Could we recycle plastic bags into fabrics of the future?
In considering materials that could become the fabrics of the future, scientists have largely dismissed one widely available option: polyethylene.
The stuff of plastic wrap and grocery bags, polyethylene is thin and lightweight, and could keep you cooler than most textiles because it lets heat through rather than trapping it in. But polyethylene would also lock in water and sweat, as it’s unable to draw away and evaporate moisture. This antiwicking property has been a major deterrent to polyethylene’s adoption as a wearable textile.
Now, MIT engineers have spun polyethylene into fibers and yarns designed to wick away moisture. They wove the yarns into silky, lightweight fabrics that absorb and evaporate water more quickly than common textiles such as cotton, nylon, and polyester.
They have also calculated the ecological footprint that polyethylene would have if it were produced and used as a textile. Counter to most assumptions, they estimate that polyethylene fabrics may have a smaller environmental impact over their life cycle than cotton and nylon textiles.
The researchers hope that fabrics made from polyethylene could provide an incentive to recycle plastic bags and other polyethylene products into wearable textiles, adding to the material’s sustainability.
“Once someone throws a plastic bag in the ocean, that’s a problem. But those bags could easily be recycled, and if you can make polyethylene into a sneaker or a hoodie, it would make economic sense to pick up these bags and recycle them,” says Svetlana Boriskina, a research scientist in MIT’s Department of Mechanical Engineering.
Boriskina and her colleagues have published their findings today in Nature Sustainability.
A molecule of polyethylene has a backbone of carbon atoms, each with a hydrogen atom attached. The simple structure, repeated many times over, forms a Teflon-like architecture that resists sticking to water and other molecules.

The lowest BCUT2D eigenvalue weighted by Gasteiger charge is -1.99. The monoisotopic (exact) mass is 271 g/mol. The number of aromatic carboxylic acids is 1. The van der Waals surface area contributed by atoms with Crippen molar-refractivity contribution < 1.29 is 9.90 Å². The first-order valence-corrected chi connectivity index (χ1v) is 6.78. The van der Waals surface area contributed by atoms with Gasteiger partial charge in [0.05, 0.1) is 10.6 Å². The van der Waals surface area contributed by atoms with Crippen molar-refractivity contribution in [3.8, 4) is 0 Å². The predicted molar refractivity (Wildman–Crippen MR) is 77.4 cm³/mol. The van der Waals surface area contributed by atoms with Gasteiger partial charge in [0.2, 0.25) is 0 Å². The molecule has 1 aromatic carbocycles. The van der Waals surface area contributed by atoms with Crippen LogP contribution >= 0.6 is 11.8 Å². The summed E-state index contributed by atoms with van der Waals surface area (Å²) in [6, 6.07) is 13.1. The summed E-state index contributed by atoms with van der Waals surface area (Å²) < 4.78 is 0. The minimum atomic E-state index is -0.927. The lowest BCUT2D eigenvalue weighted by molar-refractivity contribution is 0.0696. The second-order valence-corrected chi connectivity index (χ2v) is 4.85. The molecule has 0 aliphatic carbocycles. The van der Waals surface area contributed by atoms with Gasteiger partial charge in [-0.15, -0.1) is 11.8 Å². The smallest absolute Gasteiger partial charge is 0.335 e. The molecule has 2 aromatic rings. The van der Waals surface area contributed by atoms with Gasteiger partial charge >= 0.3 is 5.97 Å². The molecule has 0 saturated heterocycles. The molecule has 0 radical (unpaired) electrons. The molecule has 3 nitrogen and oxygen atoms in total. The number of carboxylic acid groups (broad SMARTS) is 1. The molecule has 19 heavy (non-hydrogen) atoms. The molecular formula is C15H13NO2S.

“Everyone we talked to said polyethylene might keep you cool, but it wouldn’t absorb water and sweat because it rejects water, and because of this, it wouldn’t work as a textile,” Boriskina says.
Nevertheless, she and her colleagues tried to make weavable fibers from polyethylene. They started with polyethylene in its raw powder form and used standard textile manufacturing equipment to melt and extrude polyethylene into thin fibers, similar to turning out strands of spaghetti. Surprisingly, they found that this extrusion process slightly oxidized the material, changing the fiber’s surface energy so that polyethylene became weakly hydrophilic, and able to attract water molecules to its surface.
The team used a second standard extruder to bunch multiple polyethylene fibers together to make a weavable yarn. They found that, within a strand of yarn, the spaces between fibers formed capillaries through which water molecules could be passively absorbed once attracted to a fiber’s surface.
To optimize this new wicking ability, the researchers modeled the properties of the fibers and found that fibers of a certain diameter, aligned in specific directions throughout yarn, improved the fibers’ wicking ability.
Based on their modeling, the researchers made polyethylene yarn with more optimized fiber arrangements and dimensions, then used an industrial loom to weave the yarn into fabrics. They then tested the wicking ability of polyethylene fabric over cotton, nylon, and polyester by dipping strips of the fabrics in water and measuring the time it took for the liquid to wick, or climb up each strip. They also placed each fabric on a scale over a single water droplet and measured its weight over time as the water was wicked through the fabric and evaporated.